"I think they missed a lot," says Brian Riedl, former chief economist to Sen. Rob Portman (R–Ohio) who's now a senior fellow at the fiscally conservative Manhattan Institute. On Twitter, Riedl explained that the Wharton analysis of Biden's spending plans seems to ignore huge amounts of money that the campaign has promised to spend. The spending that's left out of the Wharton report is mostly temporary—like the additional $3 trillion that Biden wants to spend on coronavirus relief efforts—rather than being part of the long-term budget.
That $3 trillion is roughly in line with what House Democrats passed in May, though the spending package has not moved forward in the Republican-controlled Senate. Biden didn't explicitly propose that spending, but he has endorsed it. The Wharton report also gives Biden credit for planned prescription drug cost savings that Riedl says may not materialize. Additionally, the report does not count other one-time spending like Biden's proposed $125 billion to combat the opioid epidemic.
Add it all up, as Riedl did recently for a post at The Dispatch, and Biden's budget would hike government spending by $11 trillion over 10 years. On the tax side, Riedl's view is closer to what Wharton says: He expected Biden's proposals to generate about $3.6 trillion in new taxes over 10 years.
It's true that Biden's plans are less expensive than what some other Democrats proposed during this year's primary campaign, but that fact mostly serves to illuminate just how wildly unserious those other proposals were. Sen. Elizabeth Warren (D–Mass.) called for roughly $40 trillion in new spending, while Sen. Bernie Sanders (I–Vt.) wanted to add almost $100 trillion.
But Biden's tax and spending proposals only look moderate in comparison to those outlandish ones. When stacked up against other recent Democratic nominees' budget plans, Biden's is far more expensive—he's proposing more than twice as much new spending as Hillary Clinton did in 2016, the Wall Street Journal notes. Even if he's not fully supporting Sanders-level budgetary insanity, there is no doubt Biden has been pulled leftward this year.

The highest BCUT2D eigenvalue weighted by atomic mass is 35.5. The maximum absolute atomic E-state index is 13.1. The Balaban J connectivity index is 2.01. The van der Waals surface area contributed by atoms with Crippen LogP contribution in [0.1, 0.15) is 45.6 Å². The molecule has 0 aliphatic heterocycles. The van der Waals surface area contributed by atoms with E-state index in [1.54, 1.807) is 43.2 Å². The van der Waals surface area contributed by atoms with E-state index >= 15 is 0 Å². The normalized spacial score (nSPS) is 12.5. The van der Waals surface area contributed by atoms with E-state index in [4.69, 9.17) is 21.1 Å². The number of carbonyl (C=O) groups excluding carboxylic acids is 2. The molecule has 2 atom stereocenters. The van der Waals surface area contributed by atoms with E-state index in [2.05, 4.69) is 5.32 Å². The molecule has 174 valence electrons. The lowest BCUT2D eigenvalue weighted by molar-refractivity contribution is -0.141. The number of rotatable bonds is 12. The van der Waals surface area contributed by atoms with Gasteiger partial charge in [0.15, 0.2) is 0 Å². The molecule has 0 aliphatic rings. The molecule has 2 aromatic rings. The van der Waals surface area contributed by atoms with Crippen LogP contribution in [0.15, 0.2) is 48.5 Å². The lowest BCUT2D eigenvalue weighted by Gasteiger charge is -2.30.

You don't need a fancy calculator to do the math: Biden is proposing to raise taxes by an exorbitant amount—more than $3 trillion dollars, the largest tax hike in decades—and spending by an even larger amount. The result, of course, is more debt.
Riedl calls that approach "breathtakingly irresponsible" given the country's current fiscal condition. Social Security and other entitlements are steamrolling toward insolvency and the national debt is already on pace to reach $35 trillion by the end of the decade without any new spending. As the debt grows, interest payments on it grow, too—and if interest rates rise, you can add another $500 billion ($3,600 per American household) for each percentage point.
It's also true, of course, that Trump has done a terrible job of managing the country's finances. Even if you ignore the emergency coronavirus spending, Trump has authorized a $937 billion increase in government spending in just four years—a larger increase than the one President Barack Obama presided over during his eight years in office.
Trump is clearly no fiscal conservative, but Biden is promising even more profligacy.
"Essentially, Biden and the Democrats are gambling that building the largest government debt in world history will not endanger the economy, and that interest rates will remain low forever," writes Riedl. "If they are wrong, the costs to taxpayers and in economic growth could be devastating."